If This Happens To Your Legs, It Could Be A Sign Of DVT

Deep vein thrombosis, or DVT, is the result of a blood clot forming in a deep vein somewhere in your body. Generally, these kinds of clots occur in the legs, but you can also have one in your pelvis or arm, per the Centers for Disease Control and Prevention (CDC). Anyone can develop one of DVT, but certain factors — such as an injury to a vein — increase a person's risk. If blood flow is slowed due to being restricted to a bed or sitting for a long time with your legs crossed, a blood clot can also form. Family history, age, obesity, an increase in estrogen, and other factors may also increase your risk of developing DVT.

DVT is serious because part of the blood clot could break free and become lodged in the lung, which is a dangerous condition known as a pulmonary embolism. DVT can also cause chronic venous insufficiency, which can cause your blood to pool in your legs, leading to swelling and skin discoloration (via Cleveland Clinic).

Look for unusual symptoms in the legs

Some people may not ever develop symptoms of DVT. That said, the most common sign of DVT is swelling in the affected leg. With DVT, it is not likely that both legs will swell. Any pain associated with the condition will generally begin in the calf, and it will most likely feel like soreness or cramping. The swollen area may be tender. It could also be red in color and warm to the touch (via Web MD).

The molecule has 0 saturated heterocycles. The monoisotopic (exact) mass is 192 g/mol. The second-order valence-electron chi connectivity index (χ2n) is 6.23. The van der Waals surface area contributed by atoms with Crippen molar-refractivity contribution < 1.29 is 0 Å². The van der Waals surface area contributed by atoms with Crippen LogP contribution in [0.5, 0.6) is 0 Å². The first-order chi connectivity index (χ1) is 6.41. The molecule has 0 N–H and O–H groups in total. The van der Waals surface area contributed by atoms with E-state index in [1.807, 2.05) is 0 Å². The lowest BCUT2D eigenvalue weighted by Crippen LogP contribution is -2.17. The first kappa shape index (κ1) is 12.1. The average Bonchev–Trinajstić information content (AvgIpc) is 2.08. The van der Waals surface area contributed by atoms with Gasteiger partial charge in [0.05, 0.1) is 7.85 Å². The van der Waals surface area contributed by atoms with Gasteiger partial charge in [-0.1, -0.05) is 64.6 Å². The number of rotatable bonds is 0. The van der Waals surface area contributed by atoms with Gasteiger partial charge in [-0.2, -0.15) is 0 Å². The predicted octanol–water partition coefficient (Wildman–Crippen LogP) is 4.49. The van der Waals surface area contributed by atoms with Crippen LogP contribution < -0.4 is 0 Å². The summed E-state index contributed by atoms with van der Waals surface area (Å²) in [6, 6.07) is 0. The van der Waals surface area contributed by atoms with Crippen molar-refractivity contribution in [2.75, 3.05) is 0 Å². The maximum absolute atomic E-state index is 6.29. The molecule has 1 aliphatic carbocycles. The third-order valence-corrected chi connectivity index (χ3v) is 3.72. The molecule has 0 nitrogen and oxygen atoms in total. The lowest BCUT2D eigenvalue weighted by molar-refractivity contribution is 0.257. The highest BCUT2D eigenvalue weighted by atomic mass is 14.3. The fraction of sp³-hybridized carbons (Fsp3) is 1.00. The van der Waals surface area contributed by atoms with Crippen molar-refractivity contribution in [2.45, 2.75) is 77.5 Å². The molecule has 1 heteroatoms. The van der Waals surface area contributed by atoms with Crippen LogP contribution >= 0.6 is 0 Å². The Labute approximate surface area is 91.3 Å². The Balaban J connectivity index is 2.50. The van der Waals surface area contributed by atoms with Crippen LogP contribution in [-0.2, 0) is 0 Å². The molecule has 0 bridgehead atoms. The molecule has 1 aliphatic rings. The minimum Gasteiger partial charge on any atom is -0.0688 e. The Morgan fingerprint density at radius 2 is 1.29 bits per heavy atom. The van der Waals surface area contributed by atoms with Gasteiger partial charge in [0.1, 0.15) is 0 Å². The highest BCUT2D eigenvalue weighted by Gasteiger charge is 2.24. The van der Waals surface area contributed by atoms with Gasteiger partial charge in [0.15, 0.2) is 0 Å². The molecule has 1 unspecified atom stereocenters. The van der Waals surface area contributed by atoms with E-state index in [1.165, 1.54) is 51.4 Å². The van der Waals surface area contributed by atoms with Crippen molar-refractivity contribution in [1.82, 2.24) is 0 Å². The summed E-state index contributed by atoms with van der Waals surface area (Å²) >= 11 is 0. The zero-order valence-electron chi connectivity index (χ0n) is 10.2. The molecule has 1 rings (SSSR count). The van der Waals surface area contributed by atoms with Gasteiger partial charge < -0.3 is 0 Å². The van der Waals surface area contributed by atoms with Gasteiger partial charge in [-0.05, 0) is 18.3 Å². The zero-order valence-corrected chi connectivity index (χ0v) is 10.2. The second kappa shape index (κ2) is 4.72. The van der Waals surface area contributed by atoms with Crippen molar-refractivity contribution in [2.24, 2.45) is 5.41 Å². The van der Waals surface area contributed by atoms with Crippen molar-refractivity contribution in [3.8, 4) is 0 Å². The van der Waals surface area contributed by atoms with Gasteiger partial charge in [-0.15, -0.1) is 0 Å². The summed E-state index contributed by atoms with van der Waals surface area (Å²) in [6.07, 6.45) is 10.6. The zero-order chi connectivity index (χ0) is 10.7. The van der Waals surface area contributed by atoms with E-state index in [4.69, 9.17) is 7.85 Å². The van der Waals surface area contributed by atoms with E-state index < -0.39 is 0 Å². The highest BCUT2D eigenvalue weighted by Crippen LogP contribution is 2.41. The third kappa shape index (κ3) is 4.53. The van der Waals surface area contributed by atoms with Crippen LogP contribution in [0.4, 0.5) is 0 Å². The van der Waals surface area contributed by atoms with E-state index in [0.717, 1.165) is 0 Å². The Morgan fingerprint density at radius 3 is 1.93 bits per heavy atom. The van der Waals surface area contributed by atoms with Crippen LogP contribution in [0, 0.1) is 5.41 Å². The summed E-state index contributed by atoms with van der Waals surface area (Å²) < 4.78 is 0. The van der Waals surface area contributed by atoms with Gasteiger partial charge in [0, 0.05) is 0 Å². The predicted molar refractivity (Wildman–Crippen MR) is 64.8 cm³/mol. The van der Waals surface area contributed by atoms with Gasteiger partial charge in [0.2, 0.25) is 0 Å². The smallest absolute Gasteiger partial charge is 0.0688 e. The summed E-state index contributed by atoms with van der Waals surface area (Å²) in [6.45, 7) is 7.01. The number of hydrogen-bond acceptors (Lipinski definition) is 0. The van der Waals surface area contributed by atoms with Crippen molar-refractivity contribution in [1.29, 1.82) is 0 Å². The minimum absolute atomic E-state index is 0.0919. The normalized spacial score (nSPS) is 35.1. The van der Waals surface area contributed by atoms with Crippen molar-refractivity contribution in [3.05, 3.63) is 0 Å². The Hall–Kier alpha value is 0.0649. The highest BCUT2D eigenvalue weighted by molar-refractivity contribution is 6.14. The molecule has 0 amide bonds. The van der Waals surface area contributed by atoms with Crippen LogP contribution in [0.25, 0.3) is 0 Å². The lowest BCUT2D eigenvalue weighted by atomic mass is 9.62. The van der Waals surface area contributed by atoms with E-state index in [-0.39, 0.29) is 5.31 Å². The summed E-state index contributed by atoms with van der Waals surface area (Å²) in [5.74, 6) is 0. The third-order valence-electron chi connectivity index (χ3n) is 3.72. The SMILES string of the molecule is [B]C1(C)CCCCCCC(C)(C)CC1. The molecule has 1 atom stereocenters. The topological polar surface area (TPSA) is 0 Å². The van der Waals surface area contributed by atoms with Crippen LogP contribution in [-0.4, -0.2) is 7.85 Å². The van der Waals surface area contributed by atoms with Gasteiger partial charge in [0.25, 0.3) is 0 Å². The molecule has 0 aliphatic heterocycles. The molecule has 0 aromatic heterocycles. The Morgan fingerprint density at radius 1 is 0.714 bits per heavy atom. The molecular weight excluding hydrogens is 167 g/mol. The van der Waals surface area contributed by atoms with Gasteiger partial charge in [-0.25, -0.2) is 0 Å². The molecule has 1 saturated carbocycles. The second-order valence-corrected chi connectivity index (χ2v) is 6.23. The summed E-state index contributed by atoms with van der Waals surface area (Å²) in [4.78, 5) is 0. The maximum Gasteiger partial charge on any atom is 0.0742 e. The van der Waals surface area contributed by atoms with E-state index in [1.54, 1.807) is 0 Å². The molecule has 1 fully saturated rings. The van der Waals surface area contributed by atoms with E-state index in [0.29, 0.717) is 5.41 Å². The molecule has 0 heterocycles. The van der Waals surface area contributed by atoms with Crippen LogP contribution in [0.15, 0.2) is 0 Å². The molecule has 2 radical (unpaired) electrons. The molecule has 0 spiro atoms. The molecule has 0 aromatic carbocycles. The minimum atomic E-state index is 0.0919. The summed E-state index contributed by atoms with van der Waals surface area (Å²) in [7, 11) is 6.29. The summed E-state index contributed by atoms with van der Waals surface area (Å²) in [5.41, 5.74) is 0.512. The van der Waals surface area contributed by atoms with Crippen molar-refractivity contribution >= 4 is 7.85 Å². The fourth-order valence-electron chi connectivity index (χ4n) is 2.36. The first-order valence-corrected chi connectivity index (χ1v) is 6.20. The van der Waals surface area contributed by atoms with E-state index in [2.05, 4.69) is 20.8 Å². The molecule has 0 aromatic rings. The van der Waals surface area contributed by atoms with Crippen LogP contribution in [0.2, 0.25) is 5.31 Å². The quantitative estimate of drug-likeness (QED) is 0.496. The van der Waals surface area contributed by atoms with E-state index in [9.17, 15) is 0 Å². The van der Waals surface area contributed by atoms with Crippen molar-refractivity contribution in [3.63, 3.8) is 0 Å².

Treatment for DVT depends on the severity of the blood clot. In some cases, medications that thin blood may be prescribed. Compression stockings might also be worn to alleviate swelling. More serious cases may require hospital treatment. People with DVT should take time to exercise their legs if they sit for a long time. Standing up and taking a walk is also advised to keep blood flowing, per Cleveland Clinic.